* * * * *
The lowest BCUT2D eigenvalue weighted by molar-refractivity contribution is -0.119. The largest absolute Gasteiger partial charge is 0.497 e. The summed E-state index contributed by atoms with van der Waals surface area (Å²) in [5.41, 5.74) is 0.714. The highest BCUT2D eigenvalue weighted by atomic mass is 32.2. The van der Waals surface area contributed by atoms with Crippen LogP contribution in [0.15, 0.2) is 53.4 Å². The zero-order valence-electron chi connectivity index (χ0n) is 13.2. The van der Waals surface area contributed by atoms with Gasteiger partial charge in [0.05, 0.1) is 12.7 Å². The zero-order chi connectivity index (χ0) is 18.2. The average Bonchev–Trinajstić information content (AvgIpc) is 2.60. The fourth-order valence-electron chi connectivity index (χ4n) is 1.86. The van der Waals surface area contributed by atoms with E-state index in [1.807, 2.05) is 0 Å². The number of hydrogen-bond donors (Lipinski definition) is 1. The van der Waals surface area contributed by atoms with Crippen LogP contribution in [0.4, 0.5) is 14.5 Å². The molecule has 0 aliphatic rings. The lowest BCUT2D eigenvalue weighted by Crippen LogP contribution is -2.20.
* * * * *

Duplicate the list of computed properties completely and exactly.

The lowest BCUT2D eigenvalue weighted by molar-refractivity contribution is -0.119. The largest absolute Gasteiger partial charge is 0.497 e. The summed E-state index contributed by atoms with van der Waals surface area (Å²) in [5.41, 5.74) is 0.714. The highest BCUT2D eigenvalue weighted by atomic mass is 32.2. The van der Waals surface area contributed by atoms with Crippen LogP contribution in [0.15, 0.2) is 53.4 Å². The zero-order valence-electron chi connectivity index (χ0n) is 13.2. The van der Waals surface area contributed by atoms with Gasteiger partial charge in [0.05, 0.1) is 12.7 Å². The zero-order chi connectivity index (χ0) is 18.2. The average Bonchev–Trinajstić information content (AvgIpc) is 2.60. The fourth-order valence-electron chi connectivity index (χ4n) is 1.86. The van der Waals surface area contributed by atoms with E-state index in [1.807, 2.05) is 0 Å². The number of hydrogen-bond donors (Lipinski definition) is 1. The van der Waals surface area contributed by atoms with Crippen LogP contribution in [0.4, 0.5) is 14.5 Å². The molecule has 0 aliphatic rings. The lowest BCUT2D eigenvalue weighted by Crippen LogP contribution is -2.20.